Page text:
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Mini Full Eclipse - North Shore of Lake Erie

Zbip57

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This was a truly AWESOME experience!

The moon casts a 90-mile wide shadow that races along the path shown in the map. The red tag is where we watched from.
EclipseSpot.jpg

My brother met us there. He's a pro photographer/videographer, so he's sure to have better stuff eventually. I brought along my 91-yr-old mom and her friend. None of us had ever before experienced a total solar eclipse. Definitely gotta do this again!
Eclipse-1.jpg

It is so freaky! The moon's shadow is like an open portal into space. It's a totally dark night-time sky, with stars visible, but down below it's still broad daylight all around the horizon, along the edges of that 90-mile wide disk.
Eclipse-Panorama.jpg

It took about an hour from when the moon first touched the edge of the sun until full coverage, then only 3mins 8secs of darkness as the shadow raced over us (totality), then another hour until the sun was completely uncovered.

Here are three videos for y'all. The time-lapses are really neat because I think we totally missed seeing a lot of this happening at the time. We were blind while looking through those dark eclipse glasses. Because it happens so slowly in real time, we didn't really notice the approaching (and subsequently leaving) shadow in the sky.

During the 3 minutes of totality it's safe to look directly at the sun without eclipse glasses and you can see the corona of the sun's atmosphere. But the moment the first tiny sliver of sun becomes uncovered again, it's immediately far too bright and dangerous to look directly at the glaring sun. If I ever get this chance again, I'll leave off the special glasses and skip trying to look at the sun, instead just concentrate on watching what's happening all around us.

1-Minute Time-lapse.
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1-Minute Time-lapse from the Mavic Mini drone's view.
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6-Minute 360° Spherical View with sound using an Insta360 One .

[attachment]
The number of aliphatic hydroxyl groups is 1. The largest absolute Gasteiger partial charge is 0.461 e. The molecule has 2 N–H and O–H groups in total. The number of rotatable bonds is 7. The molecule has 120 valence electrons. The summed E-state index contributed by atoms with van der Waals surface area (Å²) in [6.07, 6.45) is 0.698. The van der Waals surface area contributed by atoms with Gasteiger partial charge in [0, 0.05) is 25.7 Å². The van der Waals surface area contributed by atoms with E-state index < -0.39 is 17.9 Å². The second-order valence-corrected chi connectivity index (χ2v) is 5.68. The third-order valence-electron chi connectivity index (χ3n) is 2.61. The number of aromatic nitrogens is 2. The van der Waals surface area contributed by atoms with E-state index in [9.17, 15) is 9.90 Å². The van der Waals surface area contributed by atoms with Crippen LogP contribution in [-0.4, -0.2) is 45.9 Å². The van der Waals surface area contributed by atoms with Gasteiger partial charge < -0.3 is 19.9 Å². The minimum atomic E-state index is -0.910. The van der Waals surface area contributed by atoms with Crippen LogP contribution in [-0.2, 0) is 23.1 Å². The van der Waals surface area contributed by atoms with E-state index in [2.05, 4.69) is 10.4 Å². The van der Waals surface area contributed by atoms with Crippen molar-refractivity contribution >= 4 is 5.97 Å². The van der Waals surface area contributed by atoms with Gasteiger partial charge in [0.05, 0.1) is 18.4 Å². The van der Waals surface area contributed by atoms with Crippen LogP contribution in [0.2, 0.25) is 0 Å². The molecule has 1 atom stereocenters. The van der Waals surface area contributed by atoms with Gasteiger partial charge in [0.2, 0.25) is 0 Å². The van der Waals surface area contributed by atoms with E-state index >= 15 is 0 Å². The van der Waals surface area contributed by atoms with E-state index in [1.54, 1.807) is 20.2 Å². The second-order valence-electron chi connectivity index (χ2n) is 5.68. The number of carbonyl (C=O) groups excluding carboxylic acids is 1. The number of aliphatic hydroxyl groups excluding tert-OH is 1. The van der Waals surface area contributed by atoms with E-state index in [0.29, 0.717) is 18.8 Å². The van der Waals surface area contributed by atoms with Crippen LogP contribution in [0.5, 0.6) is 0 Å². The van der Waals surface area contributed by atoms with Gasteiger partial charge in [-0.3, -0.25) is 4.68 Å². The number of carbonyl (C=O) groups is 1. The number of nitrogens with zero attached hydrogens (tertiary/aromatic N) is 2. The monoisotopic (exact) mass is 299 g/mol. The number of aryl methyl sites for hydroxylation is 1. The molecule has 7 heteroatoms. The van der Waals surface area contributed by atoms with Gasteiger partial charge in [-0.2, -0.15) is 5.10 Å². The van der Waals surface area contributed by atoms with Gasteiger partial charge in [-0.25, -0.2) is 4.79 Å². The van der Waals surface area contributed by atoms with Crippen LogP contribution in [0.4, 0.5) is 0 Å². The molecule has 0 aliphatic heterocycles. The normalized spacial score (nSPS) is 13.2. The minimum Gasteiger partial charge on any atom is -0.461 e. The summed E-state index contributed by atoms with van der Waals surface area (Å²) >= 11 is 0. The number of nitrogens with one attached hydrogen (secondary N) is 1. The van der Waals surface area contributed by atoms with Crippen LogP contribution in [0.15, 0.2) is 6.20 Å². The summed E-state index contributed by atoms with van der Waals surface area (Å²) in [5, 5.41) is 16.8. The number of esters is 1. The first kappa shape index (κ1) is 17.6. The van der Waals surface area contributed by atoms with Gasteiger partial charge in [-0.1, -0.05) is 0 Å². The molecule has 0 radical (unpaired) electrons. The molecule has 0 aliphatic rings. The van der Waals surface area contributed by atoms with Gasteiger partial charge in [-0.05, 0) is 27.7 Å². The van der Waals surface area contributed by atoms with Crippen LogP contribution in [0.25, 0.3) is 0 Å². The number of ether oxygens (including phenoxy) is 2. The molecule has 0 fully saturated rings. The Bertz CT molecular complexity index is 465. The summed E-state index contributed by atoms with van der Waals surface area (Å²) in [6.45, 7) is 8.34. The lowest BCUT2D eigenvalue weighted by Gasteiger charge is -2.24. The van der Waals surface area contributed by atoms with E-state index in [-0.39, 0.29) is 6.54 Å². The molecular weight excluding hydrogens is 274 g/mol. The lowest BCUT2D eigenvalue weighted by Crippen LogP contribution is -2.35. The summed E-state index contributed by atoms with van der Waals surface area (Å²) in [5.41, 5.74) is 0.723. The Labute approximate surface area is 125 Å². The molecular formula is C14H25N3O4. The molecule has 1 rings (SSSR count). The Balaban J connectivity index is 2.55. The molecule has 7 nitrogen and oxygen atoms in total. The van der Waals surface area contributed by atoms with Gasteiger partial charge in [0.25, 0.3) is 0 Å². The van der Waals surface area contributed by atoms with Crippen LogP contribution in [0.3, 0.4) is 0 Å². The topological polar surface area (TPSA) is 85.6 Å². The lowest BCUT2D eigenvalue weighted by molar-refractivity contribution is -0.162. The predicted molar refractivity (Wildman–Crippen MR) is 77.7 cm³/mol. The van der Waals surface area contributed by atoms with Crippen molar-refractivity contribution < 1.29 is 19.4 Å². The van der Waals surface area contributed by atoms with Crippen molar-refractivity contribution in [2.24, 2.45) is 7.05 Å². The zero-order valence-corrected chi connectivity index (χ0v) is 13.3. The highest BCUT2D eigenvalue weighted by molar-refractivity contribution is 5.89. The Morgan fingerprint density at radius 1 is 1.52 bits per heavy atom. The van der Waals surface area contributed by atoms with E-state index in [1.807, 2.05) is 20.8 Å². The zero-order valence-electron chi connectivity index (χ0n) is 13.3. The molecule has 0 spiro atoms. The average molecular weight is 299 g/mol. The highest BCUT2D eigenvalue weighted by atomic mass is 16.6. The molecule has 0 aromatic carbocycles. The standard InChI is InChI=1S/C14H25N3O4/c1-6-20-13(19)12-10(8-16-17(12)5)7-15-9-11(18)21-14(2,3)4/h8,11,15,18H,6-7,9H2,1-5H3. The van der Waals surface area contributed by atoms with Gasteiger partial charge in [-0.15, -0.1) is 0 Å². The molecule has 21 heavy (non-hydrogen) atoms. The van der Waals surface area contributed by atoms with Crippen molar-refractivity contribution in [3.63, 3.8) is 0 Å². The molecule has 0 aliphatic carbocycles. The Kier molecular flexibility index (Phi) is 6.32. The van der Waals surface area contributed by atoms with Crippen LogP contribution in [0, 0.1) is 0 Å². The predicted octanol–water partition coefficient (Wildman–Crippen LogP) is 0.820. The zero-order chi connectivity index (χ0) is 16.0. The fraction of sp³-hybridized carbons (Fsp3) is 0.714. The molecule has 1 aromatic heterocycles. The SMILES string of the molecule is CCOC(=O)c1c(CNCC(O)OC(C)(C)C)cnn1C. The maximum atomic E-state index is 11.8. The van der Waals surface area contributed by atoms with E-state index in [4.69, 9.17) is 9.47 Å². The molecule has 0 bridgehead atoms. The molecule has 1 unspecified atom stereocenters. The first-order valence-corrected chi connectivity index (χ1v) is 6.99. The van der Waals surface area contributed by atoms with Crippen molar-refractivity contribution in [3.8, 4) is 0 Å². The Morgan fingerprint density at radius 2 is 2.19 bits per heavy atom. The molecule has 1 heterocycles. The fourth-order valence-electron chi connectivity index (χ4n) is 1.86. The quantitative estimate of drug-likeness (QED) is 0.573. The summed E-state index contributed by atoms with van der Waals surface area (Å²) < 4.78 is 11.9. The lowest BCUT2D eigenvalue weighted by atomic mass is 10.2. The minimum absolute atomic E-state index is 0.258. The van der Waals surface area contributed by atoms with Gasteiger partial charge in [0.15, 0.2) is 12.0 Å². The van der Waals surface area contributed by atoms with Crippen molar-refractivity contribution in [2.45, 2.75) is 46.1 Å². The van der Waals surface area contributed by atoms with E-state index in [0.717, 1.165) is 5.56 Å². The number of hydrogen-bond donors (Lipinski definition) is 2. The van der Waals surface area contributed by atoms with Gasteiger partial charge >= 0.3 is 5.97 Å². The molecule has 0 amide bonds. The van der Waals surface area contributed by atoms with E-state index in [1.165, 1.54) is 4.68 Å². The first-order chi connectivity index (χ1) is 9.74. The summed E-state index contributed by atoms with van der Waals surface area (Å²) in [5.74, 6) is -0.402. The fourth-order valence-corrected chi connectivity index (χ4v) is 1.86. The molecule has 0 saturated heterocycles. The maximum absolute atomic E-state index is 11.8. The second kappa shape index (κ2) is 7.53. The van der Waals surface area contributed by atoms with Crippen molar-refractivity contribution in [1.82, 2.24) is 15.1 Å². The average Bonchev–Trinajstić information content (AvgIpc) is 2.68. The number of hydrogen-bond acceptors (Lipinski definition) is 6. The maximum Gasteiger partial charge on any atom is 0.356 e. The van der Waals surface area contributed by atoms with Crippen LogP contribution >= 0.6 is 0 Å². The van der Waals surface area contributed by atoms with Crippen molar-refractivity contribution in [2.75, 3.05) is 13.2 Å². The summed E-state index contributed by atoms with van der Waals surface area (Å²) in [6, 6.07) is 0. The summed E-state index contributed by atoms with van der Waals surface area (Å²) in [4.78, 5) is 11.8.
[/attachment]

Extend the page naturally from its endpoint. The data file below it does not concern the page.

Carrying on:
Click-and-Drag on the video while it's playing to rotate the viewing angle to see all around the horizon!
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If you have the time, here's an earlier 23-minute video from Destin ("SmarterEveryDay") enthusiastically explaining why you *HAVE TO* go see an eclipse. He interviews Dr. Telepun (Mr.Eclipse), who created the Solar Eclipse Timer app that I used on my phone. Dr. Telepun shows the various science stations that he sets up to document and explain all the various phenomena to watch out for during an eclipse. Really good video!
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It was an AWESOME experience!

If you missed this opportunity, here's where to start planning for the next one... :cool:
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Nice photos and videos!
 
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I really enjoyed those. Since I live in Tampa I didn't bother to go outside to look. 57% is not a big deal to me. That spherical video was super cool. Thanks for all of your good work!
 
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Since I live in Tampa I didn't bother to go outside to look. 57% is not a big deal to me.
I've seen partial eclipses before and, yup, not such a big deal. But a total eclipse when viewed from within the path of totality, that's AWESOME. Looking up and being able to see stars through that weird hole in the sky in mid-afternoon, that was really cool.

If I ever get the chance again, I'll make sure to find a location on the centre of the path (along that blue line). The period of darkness lasts the longest along that line. Toward the outer edges of the path the darkness lasts a much shorter time. Anywhere outside the edges of the path, it doesn't get dark at all because even a tiny sliver (or more) of blinding sun remains exposed.